The Mozilla Research RRNoise project shows how to apply deep learning to noise suppression. It combines classic signal processing with deep learning, but it’s small and fast. No expensive GPUs required — it runs easily on a Raspberry Pi. The result is easier to tune and sounds better than traditional noise suppression systems (been there!).
You can improve RNNoise by donating your noise to science. We’re interested in noise from any environment where you might communicate using voice. That can be your office, your car, on the street, or anywhere you might use your phone or computer. The more realistic noise we have, the better the models we can build and the better the output.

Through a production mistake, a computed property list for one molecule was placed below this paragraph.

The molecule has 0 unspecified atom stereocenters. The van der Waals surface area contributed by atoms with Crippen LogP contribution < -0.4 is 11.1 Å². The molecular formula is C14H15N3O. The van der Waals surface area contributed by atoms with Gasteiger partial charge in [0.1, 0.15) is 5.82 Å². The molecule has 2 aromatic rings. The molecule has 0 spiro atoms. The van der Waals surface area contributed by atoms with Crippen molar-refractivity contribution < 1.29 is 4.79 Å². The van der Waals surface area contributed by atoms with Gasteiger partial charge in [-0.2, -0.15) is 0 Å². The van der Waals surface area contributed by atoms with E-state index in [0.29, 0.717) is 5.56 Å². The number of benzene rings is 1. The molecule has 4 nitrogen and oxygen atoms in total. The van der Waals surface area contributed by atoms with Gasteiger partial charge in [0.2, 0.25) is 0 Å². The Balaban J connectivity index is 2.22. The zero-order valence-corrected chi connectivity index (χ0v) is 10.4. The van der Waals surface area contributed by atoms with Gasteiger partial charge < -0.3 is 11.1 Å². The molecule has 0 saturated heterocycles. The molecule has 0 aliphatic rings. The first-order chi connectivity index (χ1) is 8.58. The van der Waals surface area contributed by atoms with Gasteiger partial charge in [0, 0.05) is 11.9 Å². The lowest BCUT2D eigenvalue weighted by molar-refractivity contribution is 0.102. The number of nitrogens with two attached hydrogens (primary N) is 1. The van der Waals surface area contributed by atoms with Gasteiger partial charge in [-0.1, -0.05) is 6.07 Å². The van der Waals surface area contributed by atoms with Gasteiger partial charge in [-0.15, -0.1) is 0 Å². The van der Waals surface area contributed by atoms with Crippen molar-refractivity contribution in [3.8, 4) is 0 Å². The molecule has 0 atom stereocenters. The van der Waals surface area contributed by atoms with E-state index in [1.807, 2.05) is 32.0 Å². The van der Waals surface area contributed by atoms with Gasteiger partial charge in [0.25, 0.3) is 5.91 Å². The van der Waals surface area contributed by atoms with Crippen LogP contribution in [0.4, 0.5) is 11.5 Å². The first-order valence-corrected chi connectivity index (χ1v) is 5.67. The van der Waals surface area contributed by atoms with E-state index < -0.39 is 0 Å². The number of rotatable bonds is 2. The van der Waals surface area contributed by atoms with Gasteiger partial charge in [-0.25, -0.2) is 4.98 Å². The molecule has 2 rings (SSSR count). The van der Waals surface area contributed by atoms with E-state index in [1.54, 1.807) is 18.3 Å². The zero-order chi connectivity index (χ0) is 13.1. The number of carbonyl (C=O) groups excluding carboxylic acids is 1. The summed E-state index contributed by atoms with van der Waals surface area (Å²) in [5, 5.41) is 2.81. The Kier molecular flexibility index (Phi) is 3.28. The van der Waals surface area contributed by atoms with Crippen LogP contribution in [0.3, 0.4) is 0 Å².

Read in depth about the RNNoise project.
About Jean-Marc Valin
Jean-Marc Valin has a B.S., M.S., and PhD in Electrical Engineering from the University of Sherbrooke. He is the primary author of the Speex codec and one of the main authors of the Opus codec. His expertise includes speech and audio coding, speech recognition, echo cancellation, and other audio-related topics. He is currently employed by Mozilla to work on next-generation multimedia codecs.